Health care professionals can determine which patients are near the end of their lives by identifying specific medical conditions or changes in functional status. The presence of any of the following conditions should prompt the consideration of an appropriate end-of-life care plan consistent with the patient’s wishes:
  • Clinical progression of the disease that includes the following:
    • ​​Frequent changes in condition requiring physician intervention
    • Multiple emergency room visits or hospitalizations.
  • A recent decline in functional status not secondary to reversible causes with Karnofsky Performance Status of ≤50 to determine the following:
    • 50: Requires considerable assistance and medical care
    • 40: Disabled; requires special care, unable to care for self, disease is progressive
    • 30: Severely disabled
    • 20: Very sick, active supportive treatment necessary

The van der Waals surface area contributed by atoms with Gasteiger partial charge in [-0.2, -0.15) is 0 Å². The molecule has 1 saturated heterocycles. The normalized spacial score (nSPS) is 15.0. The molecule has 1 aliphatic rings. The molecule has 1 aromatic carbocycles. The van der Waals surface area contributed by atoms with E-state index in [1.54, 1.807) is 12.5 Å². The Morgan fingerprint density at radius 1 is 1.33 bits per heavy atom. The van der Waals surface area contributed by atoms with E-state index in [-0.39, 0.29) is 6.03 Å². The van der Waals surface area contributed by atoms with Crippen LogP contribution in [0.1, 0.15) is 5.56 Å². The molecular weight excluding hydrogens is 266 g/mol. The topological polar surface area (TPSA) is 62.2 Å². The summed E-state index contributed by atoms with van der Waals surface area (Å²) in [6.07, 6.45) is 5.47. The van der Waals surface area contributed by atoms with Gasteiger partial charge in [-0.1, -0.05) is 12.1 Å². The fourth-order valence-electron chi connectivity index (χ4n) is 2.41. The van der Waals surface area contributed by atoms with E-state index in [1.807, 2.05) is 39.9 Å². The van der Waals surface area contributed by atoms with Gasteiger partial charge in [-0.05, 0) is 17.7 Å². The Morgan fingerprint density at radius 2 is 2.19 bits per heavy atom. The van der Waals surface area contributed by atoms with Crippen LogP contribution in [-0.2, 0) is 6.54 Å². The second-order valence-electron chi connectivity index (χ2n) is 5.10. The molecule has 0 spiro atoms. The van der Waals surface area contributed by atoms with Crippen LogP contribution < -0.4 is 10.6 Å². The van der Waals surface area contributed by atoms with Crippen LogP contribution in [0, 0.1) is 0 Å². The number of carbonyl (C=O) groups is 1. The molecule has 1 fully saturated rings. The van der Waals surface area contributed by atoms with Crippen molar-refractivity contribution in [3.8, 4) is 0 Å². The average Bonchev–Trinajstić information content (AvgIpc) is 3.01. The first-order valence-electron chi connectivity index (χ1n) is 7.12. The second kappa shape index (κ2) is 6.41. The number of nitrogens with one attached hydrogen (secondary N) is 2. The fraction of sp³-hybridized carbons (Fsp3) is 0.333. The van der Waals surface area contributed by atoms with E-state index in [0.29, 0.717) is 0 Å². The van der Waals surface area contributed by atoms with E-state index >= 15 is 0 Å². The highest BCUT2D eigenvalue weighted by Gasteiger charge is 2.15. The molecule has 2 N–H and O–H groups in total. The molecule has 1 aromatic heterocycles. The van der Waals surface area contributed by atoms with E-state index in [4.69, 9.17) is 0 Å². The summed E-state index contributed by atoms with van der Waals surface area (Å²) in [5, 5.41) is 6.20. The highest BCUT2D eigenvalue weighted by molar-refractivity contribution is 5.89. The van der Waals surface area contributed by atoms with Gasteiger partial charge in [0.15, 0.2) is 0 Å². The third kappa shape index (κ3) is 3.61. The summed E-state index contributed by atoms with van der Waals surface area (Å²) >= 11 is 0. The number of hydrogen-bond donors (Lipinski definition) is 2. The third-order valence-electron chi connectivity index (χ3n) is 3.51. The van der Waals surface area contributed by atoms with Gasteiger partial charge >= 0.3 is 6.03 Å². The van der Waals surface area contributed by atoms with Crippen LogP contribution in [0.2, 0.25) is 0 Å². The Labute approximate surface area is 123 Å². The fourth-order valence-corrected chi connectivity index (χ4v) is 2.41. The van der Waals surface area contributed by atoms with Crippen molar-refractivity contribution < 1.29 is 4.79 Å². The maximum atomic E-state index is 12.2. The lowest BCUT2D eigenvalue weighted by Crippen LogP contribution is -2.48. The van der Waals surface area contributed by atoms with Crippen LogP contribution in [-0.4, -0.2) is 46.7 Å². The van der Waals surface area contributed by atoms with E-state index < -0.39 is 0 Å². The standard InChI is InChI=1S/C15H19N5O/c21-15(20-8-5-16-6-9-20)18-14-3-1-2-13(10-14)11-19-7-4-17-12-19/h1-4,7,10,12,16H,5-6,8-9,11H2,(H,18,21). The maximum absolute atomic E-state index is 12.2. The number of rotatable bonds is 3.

• 10: Moribund; fatal processes progressing.
  • Malnutrition, as supported by the following:
    • Unintentional weight loss ≥10% within six months; or
    • Serum albumin <2.4 g/dl.
  • Presence of any of the following medical complications:
    • Aspiration pneumonia;
    • Recurrent urosepsis;
    • Decubitus ulcers (multiple, stage III or IV);
    • Inability to maintain caloric needs (and declining a feeding tube); and
    • Recurrent falls.
  • Presence of dementia, such as end-stage Alzheimer’s or multi-infarction.
  • Congestive heart failure, with New York Heart Association Class IV signs and symptoms, including severe limitations and symptoms even while at rest.
  • Pulmonary disease, including the following: chronic obstructive pulmonary disease or pulmonary fibrosis with dyspnea at rest, poor response to therapy, and reduced functional activity.
  • Stroke: Large hemispheric or brain stem infarction.
  • End-stage renal disease, with a serum creatinine of >5 mg/dl.
  • Liver disease with coagulopathy (PT >5 seconds over control) and malnutrition (serum albumin <2.4 mg/dl).
  • The presence of neoplasm or advanced human immunodeficiency virus (HIV).
Of the above conditions, unintentional weight loss, pressure ulcers, and recurrent falls are often overlooked by health care professionals as hallmarks of the dying process.
Source: Maximo Diamond, MD